There are two (maybe three, but we’ll get to that) sorts of people who are definitely going to like The Lego Movie 2: The Second Part, kids, and people who like LEGOs. It’s not that it’s bad, cause it’s not. It’s good-ish. It has the same irreverent humor the original is laden with. Therein lies the problem. It’s the same humor. It’s the same everything.
If you’ve ever built a LEGO set, you should be familiar with their instructions. Each set comes complete with step by step, build by number directions to put the pieces together. I found it quasi-ironic then that a movie about LEGO seems to follow the directions for its predecessor nearly step by step, by the numbers, building the movie. Right about here, I was ready to lay into The LEGO Movie 2: The Second Part hard for lacking the originality of its predecessor, but as I went through it, I think the only thing I can hold against it, the only thing making it not quite as good, is the fact that it came second. The old saying holds true: if it ain’t broke, don’t fix it. But maybe next time don’t wait five years with your follow-up guys?
The LEGO Movie 2: The Second Part
Director: Mike Mitchell
Release Date: February 8, 2019
The Lego Movie concluded with the twist that everything happening in our LEGO world and to our LEGO characters is actually the doing of real-world people playing with them. A human boy wants to build whatever he wants, however he wants, using his father’s LEGO sets. His father, conversely, believes in following the instructions, and wants manicured order, and will even superglue his piece together to achieve it. Ultimately, the father learns how his son views him (as an uptight, evil lord of business), and reverses course, understanding that it’s better to use one’s imagination than strictly adhering to formulas and directions. Dad embraces his newfound philosophy so fully that he lets his son know that the boy’s younger sister will now be allowed to play with the LEGOs as well and that they must get along.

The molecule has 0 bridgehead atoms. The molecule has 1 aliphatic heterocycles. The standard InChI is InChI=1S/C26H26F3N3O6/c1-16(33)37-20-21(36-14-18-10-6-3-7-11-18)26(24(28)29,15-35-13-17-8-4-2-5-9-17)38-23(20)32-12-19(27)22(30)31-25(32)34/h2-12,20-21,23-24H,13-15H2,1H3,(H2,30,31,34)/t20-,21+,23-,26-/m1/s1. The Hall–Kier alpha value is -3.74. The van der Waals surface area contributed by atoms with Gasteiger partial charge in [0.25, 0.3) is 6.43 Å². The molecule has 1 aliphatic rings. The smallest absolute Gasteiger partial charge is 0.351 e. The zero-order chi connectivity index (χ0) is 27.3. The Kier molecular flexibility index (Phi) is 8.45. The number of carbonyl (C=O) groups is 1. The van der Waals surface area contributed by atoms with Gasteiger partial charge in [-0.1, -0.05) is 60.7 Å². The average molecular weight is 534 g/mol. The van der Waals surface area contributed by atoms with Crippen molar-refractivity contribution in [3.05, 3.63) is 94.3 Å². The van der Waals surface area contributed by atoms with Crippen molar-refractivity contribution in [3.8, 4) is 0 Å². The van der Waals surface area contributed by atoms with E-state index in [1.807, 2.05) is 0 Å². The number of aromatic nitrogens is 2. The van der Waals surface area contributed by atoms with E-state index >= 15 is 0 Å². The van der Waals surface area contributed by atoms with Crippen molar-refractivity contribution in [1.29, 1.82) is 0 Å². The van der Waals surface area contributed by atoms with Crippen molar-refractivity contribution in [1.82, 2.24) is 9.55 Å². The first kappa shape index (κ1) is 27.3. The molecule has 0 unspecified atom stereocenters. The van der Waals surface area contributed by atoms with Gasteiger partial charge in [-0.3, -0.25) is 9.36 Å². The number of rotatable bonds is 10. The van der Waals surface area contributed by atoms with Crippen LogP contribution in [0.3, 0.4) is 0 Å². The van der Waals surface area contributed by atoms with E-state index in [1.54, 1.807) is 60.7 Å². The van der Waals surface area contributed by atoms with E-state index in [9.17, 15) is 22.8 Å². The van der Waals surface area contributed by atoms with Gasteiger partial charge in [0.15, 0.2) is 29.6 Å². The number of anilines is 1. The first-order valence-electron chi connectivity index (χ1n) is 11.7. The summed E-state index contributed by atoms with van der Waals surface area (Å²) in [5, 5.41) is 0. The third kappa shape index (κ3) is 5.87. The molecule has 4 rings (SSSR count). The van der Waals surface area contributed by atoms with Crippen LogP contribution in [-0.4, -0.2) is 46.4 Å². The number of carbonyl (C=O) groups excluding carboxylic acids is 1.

That’s where we left off, with aliens from the planet Duplon arriving and stating that they’ve come to fuck shit up. Or something like that.
TLM2 picks up right there, and plays out the conflict to establish the new world order, one in which all the LEGO characters we knew from TLM are living in a post-apocalyptic world, hiding from the aliens in the newly created town of Apocalypseburg. And right about here, as Emmet Brickowski (Chris Pratt) goes about his morning routine, getting coffee, greeting cats by name on the street and singing (of course) “Everything is Awesome” you realize not only is this movie going to follow the formula of the first, but it’s incredibly aware that it’s doing it.